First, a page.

Investors wary as Eid break fails to encourage Saudi tourists

Entertainment sector investor Nasser Al-Otaibi said many shy away from investing in the sector due to certain restrictions in Saudi Arabia

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Even as international tourism flourished, investors in the Saudi Arabia are worried at the lukewarm response of holidaymakers during the recent Eid break.

An investor in the tourism sector, Saeed Al-Qahtani, was quoted by Makkah newspaper as saying that hot weather in Saudi Arabia forced many people to stay indoors during the break.

However, this assertion has to be taken with a pinch of salt as people spend their holidays countries with similar weather conditions. They go there because of better tourism activities.

“Local tourists are not obliged to stay in the Kingdom during every holiday, but many travel for the shortest of holidays. That is because the Kingdom has many restrictions, especially as youth are prevented them from entering shopping centers or public parks and zoos,” said Al-Qahtani.
He said the number of Saudis who traveled abroad during the last Eid holiday reached 400,000.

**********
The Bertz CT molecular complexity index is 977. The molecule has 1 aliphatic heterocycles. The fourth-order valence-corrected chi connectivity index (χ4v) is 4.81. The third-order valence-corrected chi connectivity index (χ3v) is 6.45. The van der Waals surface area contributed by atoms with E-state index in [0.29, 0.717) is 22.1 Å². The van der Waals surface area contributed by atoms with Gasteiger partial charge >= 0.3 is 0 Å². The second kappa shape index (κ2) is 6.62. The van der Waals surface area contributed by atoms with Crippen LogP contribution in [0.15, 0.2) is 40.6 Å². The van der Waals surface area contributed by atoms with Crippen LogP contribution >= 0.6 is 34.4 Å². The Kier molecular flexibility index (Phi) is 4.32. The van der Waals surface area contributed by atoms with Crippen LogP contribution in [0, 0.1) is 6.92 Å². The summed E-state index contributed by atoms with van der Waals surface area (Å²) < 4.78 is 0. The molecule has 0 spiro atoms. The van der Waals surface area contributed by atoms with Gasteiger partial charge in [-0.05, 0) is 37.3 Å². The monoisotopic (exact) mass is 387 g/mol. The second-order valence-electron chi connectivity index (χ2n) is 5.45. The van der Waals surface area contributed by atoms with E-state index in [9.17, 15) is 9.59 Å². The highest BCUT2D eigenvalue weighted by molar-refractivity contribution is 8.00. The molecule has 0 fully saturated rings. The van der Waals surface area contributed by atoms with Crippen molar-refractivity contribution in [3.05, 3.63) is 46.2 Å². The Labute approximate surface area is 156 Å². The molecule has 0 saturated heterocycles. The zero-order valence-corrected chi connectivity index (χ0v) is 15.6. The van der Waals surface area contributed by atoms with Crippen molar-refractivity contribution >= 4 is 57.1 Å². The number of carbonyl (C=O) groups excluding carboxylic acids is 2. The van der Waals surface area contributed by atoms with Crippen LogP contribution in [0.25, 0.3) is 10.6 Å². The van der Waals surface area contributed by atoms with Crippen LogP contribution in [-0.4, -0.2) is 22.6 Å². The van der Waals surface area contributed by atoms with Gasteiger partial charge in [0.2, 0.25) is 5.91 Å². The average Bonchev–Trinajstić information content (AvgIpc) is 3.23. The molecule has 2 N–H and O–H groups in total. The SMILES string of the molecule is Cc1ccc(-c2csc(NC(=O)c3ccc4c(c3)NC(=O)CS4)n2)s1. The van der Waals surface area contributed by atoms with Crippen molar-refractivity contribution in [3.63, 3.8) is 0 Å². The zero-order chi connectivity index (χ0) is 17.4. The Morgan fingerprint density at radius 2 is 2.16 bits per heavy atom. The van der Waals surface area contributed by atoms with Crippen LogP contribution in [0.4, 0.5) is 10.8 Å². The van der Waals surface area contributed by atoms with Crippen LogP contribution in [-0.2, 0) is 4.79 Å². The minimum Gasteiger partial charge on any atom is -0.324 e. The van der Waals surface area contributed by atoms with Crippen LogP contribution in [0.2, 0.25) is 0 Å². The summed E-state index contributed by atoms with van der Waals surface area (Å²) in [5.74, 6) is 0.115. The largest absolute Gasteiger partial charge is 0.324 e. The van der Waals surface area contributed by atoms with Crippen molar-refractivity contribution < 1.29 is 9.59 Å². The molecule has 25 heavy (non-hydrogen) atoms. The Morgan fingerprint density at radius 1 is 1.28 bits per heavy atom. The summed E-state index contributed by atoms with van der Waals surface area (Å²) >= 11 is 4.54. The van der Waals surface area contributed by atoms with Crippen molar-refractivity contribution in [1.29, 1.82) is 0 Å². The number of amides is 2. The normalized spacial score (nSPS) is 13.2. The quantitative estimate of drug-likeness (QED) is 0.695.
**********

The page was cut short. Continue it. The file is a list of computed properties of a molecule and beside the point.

“The neighboring countries have similar weather conditions to ours but they have better entertainment and tourism programs. We need to study the reasons carefully and understand what it is about Saudi Arabia that makes Saudis seek other countries for tourism,” said Al-Qahtani.

A former member of the Eastern Province Chamber of Commerce and Industry’s tourism committee, Abdullah Bukhamseen, said vacationers in some of the neighboring Gulf countries feels like spending their holidays in the US or European countries.

“The entertainment sector in the Kingdom is extremely stale. There are many regulations that do not serve the target consumers and obstruct investors from investing in entertainment projects. The neighboring Gulf countries have better entertainment programs which serve the people and provide the entertainment people want,” said Bukhamseen.

He added an investor had lost millions investing in an international circus group that faced a lot of restrictions here.

“The seating was segregated and members of the same family could not sit together. It is very difficult to open a cinema or host a circus in the Kingdom. Music was not allowed and the circus could not do its transition from one segment to another properly,” said Bukhamseen.

Entertainment sector investor Nasser Al-Otaibi said many investors shy away from investing in the entertainment sector due to certain restrictions in Saudi Arabia.

“The Kingdom is putting in great efforts to increase national tourism, however it must facilitate investment in the entertainment sector in order to add variety to the Kingdom’s tourist seasons. As expensive as external tourism is, people are willing to pay in order to have fun and enjoy their holidays,” said Al-Otaibi.

This article first appeared in the Saudi Gazette on July 18, 2016.